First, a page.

The Australian Population Health Congress held in Adelaide 21-23 September was one of the better conferences I’ve been to. There seemed to be less ‘grandstanding’ and genuine will and momentum for progressive, organised and systemic action to address climate change and embed Aboriginal teachings as a way to achieve health justice for people and the planet. But of course, it requires proper and respectful funding. I will be watching the delivery of tonight’s Federal Budget with hope, optimism and anticipation – there has to be urgent investment in prevention and health promotion, and in Active Transport policy. As one of my colleagues in the conference audience articulated, ‘a good economy is a by-product of good public health, not the other way around’.
Prevention and health promotion are always overlooked in health budgets, or any budget for that matter; Healthy Cities Illawarra has not received an increase in core funding in over 24 years and the exhausting and uncertain grant environment is as untenable as it is demoralising for an established, credible and evidence-based local organisation. We cannot keep pumping money into the acute sector indefinitely; it will be interesting to see if the Budget reflects the commitment to a Centre for Disease Control and Prevention, and if so, in what form? Our health system is in crisis and the only way to stem the bleeding is to invest in preventative policies, strategies and programs, something that we know a little something about. Census data clearly demonstrates that social determinants of health matter – I commented in this excellent article about income and health which highlights the disparities on a local level.
Recently, we were fortunate to work with Why Documentaries recently to develop this clip to help tell our story and we’d really love to share it with you and let you know we are always open to partnerships and collaboration.
One of our most exciting collaborations recently has of course been with the fantastic team at Destination Wollongong as they gathered hundreds of businesses and community organisations together to collectively join in the journey of delivering the Wollongong 2022 UCI World Road Cycling Championships. The City of Wollongong put on a spectacular show, and it certainly made cycling the topic of conversation. Many of the comments towards the event and the cyclists on social media were distressing, destructive and callous. Australia certainly does not accept a culture of bikes as transport, and for many reasons, this is something that we need to change. HCI has been successful in receiving UCI Legacy Funding to continue programs which advocate for better active transport infrastructure and safer environments for people to walk and cycle for short trips, especially for children to get to and from school and for students and staff to get to UOW. We need to continue to have this public conversation about how we move about our cities – see this excellent piece from George Takacs in The Mercury on Thursday 6 October.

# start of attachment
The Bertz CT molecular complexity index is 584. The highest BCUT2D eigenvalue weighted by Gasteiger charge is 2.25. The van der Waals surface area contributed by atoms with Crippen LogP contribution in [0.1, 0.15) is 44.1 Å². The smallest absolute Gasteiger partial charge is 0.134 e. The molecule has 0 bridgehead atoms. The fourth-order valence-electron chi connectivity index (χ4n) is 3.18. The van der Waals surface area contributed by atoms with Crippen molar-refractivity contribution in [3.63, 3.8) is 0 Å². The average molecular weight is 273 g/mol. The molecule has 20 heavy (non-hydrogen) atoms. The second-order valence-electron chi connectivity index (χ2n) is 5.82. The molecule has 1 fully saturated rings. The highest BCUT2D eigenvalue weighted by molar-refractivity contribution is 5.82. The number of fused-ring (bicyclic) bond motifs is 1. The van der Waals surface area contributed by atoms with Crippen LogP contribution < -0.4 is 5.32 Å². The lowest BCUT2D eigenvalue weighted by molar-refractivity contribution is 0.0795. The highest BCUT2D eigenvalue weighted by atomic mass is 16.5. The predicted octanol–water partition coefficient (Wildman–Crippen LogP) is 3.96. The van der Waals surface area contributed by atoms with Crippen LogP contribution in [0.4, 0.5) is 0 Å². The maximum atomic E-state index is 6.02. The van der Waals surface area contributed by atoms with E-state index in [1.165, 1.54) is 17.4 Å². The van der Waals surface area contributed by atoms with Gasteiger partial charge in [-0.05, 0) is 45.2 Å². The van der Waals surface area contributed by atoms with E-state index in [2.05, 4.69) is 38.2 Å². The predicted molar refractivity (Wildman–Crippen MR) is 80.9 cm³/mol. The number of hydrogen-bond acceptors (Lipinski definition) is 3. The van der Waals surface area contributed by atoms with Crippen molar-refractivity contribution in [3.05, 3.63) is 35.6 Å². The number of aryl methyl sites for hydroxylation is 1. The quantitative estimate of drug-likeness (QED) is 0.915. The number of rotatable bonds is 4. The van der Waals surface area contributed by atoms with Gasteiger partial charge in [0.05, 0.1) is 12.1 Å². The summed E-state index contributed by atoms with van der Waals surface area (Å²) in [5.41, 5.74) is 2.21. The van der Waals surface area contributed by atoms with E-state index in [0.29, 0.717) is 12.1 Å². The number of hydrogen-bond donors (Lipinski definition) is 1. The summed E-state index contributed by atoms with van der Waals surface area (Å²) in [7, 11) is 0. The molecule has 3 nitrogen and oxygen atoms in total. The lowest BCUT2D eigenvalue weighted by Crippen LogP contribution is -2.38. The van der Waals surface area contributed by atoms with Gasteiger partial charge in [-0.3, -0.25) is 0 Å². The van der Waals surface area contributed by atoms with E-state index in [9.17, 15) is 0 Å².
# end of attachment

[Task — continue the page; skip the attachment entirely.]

Perhaps one of our most important pieces of work to help start to change cultural attitudes and perceptions around people who cycle is our campaign More than a Cyclist. Launched on the 26th September, the campaign aims to put a human face to local people who ride bikes, to dispel the myth that they are all lycra-clad and to highlight that they are ordinary people going about their daily lives. You can read an excellent piece about the campaign here.